149600
The Happiness Connection  

Are you still in the closet?

Coming out of the closet is a commonly used expression to describe people who are LBGTQ coming to terms with their sexuality and sharing who they are openly.

Frequently, they pretend to be someone they aren’t to fit the expectations of family and society. No one wants to be rejected by their tribe.

Pretending you are someone you aren’t can be exhausting and soul shattering.

This may not be a situation you have to cope with, but have you ever stopped to think that you may also need to come out of a closet?

Do you let others get to know the real you, or do you hide certain parts of yourself from family and friends for fear you will be judged, criticized, or rejected?

Do you do things because they are expected, not because you want to? Do you have beliefs that you keep to yourself because you worry how they will be interpreted by others?

I recently had a conversation with a group of friends. One of them talked about the process she is going through as she comes out of a spiritual closet.

Her mom has very strong religious beliefs. My friend was raised with these, but no longer shares them. Until recently, she hid her new attitudes from her mother.

She isn’t the only person I know who is navigating their way through a break with the views they were raised with. It feels liberating to embrace a philosophy that resonates with you, but it can be intimidating to share that with people you think might judge you, or stop loving you.

Living a life that you hate can also cause you to shut away the real you. Feeling that you must put your life on hold to care for an aging relative, or to make the best of a bad marriage for the sake of the children will stifle you.

If you do it because you believe it is for the best and you want to, that is one thing. Feeling it is something you have to do because it is expected, is completely different.

I’ve made some major changes this year because I knew carrying on with the way things were would eventually breed resentment in me. Putting what I wanted into a closet for the sake of others wouldn’t serve anyone if it resulted in anger and bitterness.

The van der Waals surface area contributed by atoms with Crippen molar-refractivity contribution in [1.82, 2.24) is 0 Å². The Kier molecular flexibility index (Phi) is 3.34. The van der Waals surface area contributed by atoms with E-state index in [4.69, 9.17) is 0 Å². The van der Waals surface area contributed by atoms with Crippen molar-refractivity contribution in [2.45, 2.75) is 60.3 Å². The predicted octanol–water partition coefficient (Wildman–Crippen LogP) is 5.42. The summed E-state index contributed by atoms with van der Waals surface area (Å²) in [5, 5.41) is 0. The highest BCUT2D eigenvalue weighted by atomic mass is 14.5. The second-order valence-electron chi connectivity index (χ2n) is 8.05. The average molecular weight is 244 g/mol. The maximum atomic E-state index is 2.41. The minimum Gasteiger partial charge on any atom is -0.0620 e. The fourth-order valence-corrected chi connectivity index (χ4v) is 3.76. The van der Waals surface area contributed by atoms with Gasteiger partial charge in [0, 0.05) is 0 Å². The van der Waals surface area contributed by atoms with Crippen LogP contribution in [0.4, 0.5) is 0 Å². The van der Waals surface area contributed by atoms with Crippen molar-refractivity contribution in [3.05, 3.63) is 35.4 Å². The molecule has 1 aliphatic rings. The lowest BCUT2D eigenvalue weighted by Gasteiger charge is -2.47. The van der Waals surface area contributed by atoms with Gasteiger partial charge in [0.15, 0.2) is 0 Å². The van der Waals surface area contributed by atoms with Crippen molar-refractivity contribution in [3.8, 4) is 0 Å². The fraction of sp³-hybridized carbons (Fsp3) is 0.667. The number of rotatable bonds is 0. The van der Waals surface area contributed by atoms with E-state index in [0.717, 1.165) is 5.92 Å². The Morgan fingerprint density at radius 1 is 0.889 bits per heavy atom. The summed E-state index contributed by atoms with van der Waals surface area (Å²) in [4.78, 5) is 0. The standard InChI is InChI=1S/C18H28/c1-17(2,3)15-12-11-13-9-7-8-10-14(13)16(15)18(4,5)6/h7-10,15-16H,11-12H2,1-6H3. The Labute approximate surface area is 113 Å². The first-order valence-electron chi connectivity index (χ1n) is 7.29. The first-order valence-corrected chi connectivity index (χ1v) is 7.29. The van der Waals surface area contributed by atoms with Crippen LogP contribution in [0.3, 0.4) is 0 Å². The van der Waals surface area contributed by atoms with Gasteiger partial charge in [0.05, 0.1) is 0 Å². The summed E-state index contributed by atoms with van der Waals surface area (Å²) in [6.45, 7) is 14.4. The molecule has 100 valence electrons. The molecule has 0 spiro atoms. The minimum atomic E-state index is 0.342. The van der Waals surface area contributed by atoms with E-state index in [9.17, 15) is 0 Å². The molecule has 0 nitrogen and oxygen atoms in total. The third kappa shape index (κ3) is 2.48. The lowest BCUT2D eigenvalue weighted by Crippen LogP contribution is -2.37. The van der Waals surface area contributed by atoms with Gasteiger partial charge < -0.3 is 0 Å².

My parents are 89 and 91. They are still relatively independent. They would love to have me spend more time with them and be their personal chauffeur, but they also understand that I run a business and have a life of my own.

We have talked openly about how we feel and have come to a solution that serves us all. This wouldn’t have happened if I had tucked what I was trying to accomplish into a cupboard and became a full-time companion.

It also wouldn’t have helped them remain independent.

Unless you have taken the time to become more conscious of who you are, you may never have considered whether you need to come out of a closet. If you are unhappy with your life, this might be something to explore further.

What do you want? What are your values? How would you spend your last day if that was today?

The happiest people have alignment between who they are on the inside and the person they show to the world.

If you haven’t taken much time for self-discovery and self-reflection, it is never too late to get started. Delve deep and get more intimately acquainted with the real you.

The more you know and understand yourself, the easier it is to honor who you are and care less about the opinions of others.

Are you hiding anything in a closet? If so, perhaps it is time to come out. There are people out there who will love the you that’s been hiding. Give them a chance to see you.



More The Happiness Connection articles

145086
About the Author

Reen Rose is an experienced, informative, and engaging speaker, author, and educator. She has worked for over three decades in the world of education, teaching children and adults in Canada and England.

Research shows that happy people are better leaders, more successful, and healthier than their unhappy counterparts, and yet so many people still believe that happiness is a result of their circumstances.

Happiness is a choice. Reen’s presentations and workshops are designed to help you become robustly happy. This is her term for happiness that can withstand challenge and change.

Reen blends research-based expertise, storytelling, humour, and practical strategies to both inform and inspire. She is a Myers Briggs certified practitioner, a Microsoft Office certified trainer and a qualified and experienced teacher.

Email Reen at [email protected]

Check out her websites at www.ReenRose.com, or www.ModellingHappiness.com



149256
The views expressed are strictly those of the author and not necessarily those of Castanet. Castanet does not warrant the contents.

Previous Stories



149947